Paul Maurice Kelly was born on 13 January 1955 in Adelaide, South Australia to John Erwin Kelly, a lawyer, and Josephine Kelly née Filippini,[21] as the sixth of nine children (including one still-born).[22][23] According to legend, he was born outside North Adelaide’s Calvary Hospital in a taxi,[24] this story is reenforced by the lyrics of his 1991 song "It’s all Downhill from Here" from the album Comedy.[25] I was born in a crowded taxi Daddy scooped me right up off the floor And he carried me up the path through the big swinging doors[25] —Paul Kelly, 1991


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International,[30][31] with another brother, Tony, a drug and alcohol counsellor, who ran as an Australian Greens candidate in the 2001 and 2004 federal elections.[32][33] Kelly’s mother moved to Brisbane, Queensland, where she died in 2000. Kelly attended Rostrevor College, a Christian Brothers school, where he played trumpet and studied piano,[17] was a cricket captain, and became dux of his senior year.[34] Kelly studied arts at Flinders University in 1973, but left after a year, disillusioned with academic life.[21] He began writing prose and started a magazine with some friends.[21] Kelly spent several years working odd jobs, travelling around the country and learning guitar before he eventually moved to Melbourne in 1976.[6][23] —Paul Kelly [10]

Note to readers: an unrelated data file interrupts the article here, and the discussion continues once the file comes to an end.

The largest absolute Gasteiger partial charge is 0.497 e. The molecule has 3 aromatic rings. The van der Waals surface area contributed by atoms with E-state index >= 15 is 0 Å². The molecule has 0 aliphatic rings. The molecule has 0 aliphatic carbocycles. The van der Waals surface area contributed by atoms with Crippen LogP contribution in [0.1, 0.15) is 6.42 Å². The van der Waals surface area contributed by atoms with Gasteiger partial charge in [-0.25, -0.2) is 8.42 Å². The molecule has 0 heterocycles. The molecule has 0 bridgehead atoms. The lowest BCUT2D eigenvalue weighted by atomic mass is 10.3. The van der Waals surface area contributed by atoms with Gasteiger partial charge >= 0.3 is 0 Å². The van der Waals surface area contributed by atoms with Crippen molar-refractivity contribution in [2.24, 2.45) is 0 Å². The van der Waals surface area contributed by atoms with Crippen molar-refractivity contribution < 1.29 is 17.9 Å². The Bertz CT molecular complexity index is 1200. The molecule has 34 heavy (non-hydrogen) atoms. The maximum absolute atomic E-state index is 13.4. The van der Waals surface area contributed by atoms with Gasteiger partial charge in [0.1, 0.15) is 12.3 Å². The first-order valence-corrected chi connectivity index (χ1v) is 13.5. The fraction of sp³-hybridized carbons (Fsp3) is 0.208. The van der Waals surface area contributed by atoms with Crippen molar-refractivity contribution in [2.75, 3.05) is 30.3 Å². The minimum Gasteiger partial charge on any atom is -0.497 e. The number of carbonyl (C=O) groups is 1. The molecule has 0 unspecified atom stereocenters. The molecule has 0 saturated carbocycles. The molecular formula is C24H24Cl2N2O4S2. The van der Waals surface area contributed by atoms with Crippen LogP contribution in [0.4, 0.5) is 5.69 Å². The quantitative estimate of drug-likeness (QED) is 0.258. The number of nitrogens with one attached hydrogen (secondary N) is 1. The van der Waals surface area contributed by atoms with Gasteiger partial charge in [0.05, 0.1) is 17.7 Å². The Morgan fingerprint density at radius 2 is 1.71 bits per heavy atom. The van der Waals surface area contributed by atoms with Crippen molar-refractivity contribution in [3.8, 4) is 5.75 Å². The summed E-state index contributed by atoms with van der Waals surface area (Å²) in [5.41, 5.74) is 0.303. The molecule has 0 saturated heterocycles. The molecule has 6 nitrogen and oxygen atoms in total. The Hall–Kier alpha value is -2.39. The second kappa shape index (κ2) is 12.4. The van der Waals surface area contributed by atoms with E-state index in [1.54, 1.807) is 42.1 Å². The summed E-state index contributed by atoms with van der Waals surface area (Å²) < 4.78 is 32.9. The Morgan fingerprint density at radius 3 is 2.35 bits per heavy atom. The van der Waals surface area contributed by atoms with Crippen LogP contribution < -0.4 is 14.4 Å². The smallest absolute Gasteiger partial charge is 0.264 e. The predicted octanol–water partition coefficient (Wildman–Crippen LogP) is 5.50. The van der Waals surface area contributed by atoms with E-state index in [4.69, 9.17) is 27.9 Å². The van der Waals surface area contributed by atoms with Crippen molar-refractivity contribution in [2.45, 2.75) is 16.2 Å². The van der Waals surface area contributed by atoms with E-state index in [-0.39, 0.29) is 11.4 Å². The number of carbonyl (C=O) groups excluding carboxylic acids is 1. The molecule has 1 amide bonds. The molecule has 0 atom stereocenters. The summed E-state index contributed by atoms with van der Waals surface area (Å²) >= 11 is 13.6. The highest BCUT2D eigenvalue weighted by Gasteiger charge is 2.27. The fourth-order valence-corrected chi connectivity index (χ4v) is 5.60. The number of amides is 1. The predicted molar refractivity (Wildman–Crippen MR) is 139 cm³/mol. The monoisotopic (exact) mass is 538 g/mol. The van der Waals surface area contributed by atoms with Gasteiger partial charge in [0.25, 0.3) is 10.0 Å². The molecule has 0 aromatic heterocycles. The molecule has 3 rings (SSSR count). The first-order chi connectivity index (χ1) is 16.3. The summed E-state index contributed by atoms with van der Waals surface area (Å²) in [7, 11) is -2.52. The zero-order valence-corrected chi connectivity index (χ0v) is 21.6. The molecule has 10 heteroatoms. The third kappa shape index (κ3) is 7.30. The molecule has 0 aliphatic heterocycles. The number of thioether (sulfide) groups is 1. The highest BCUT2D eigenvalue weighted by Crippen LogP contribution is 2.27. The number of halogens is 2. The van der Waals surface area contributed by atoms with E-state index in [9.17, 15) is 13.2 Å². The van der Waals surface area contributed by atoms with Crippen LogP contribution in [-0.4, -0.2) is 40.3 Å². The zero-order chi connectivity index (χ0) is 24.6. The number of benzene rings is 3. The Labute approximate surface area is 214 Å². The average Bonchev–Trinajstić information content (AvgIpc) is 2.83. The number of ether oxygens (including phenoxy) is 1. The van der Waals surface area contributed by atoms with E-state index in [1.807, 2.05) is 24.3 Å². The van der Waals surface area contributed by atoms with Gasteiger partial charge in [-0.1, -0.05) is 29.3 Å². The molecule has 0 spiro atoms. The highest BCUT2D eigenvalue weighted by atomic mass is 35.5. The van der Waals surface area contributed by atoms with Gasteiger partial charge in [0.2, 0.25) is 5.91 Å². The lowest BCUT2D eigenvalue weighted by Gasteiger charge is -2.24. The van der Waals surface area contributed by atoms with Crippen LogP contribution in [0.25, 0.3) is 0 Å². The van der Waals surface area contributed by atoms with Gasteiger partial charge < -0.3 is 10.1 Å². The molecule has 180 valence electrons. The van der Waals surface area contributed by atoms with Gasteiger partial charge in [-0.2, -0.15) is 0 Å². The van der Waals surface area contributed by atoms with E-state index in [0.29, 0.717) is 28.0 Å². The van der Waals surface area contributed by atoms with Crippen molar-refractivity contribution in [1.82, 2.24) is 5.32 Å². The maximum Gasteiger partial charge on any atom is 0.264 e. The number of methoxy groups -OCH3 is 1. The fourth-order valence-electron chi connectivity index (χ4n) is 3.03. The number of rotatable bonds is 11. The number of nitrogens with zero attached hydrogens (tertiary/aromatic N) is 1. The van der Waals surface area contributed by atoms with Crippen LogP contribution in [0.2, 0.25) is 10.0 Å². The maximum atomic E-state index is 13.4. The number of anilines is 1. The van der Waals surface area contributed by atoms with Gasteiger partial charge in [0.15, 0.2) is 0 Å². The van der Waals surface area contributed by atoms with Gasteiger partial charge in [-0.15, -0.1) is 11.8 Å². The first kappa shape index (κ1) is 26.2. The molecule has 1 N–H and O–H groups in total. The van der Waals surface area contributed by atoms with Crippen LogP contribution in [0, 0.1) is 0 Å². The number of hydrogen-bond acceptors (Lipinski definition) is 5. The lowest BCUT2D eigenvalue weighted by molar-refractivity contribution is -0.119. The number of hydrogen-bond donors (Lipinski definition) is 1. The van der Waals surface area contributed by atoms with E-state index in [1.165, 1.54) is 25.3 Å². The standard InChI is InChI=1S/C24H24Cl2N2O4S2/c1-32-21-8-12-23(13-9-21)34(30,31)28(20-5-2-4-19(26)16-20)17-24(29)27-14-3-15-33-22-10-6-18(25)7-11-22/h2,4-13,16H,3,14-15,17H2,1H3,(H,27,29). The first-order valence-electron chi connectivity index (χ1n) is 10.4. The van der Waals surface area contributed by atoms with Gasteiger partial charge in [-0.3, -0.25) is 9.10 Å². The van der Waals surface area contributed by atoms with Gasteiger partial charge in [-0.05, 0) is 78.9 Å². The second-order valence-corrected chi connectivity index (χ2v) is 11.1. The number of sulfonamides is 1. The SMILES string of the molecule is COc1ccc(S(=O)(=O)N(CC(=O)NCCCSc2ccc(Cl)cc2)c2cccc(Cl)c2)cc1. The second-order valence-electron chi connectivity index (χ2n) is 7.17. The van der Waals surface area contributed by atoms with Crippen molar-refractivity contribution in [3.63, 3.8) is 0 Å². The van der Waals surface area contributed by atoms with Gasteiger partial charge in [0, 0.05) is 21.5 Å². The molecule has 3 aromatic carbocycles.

Paul Kelly (musician)

1974–1984: Paul Kelly and the Dots
Kelly’s first public performance was in 1974, when he sang the Australian folk song "Streets of Forbes" and Bob Dylan’s "Girl from the North Country" to an audience in Hobart.[7][20] I was living there at the time and there was a folk club at Salamanca Place. They had a night, I think a Monday night, where anyone could get up. I sang [Dylan’s] "Girl from North Country" and "Streets of Forbes", a traditional Australian song about Ben Hall. I can’t really remember how it went - I remember I had a lot to drink afterwards from relief. I was incredibly nervous. —Paul Kelly[10] He wrote his first published song "It’s the Falling Apart that Makes You" after listening to Van Morrison’s Astral Weeks at the age of 19,[17] although in an interview with Drum Media he recalls his first song that he wrote as: It was in open-tuning and had four lines about catching trains. I have got a recording of it somewhere. It was called "Catching a Train". I wrote a lot of songs about trains early on, trains and fires, and then I moved onto water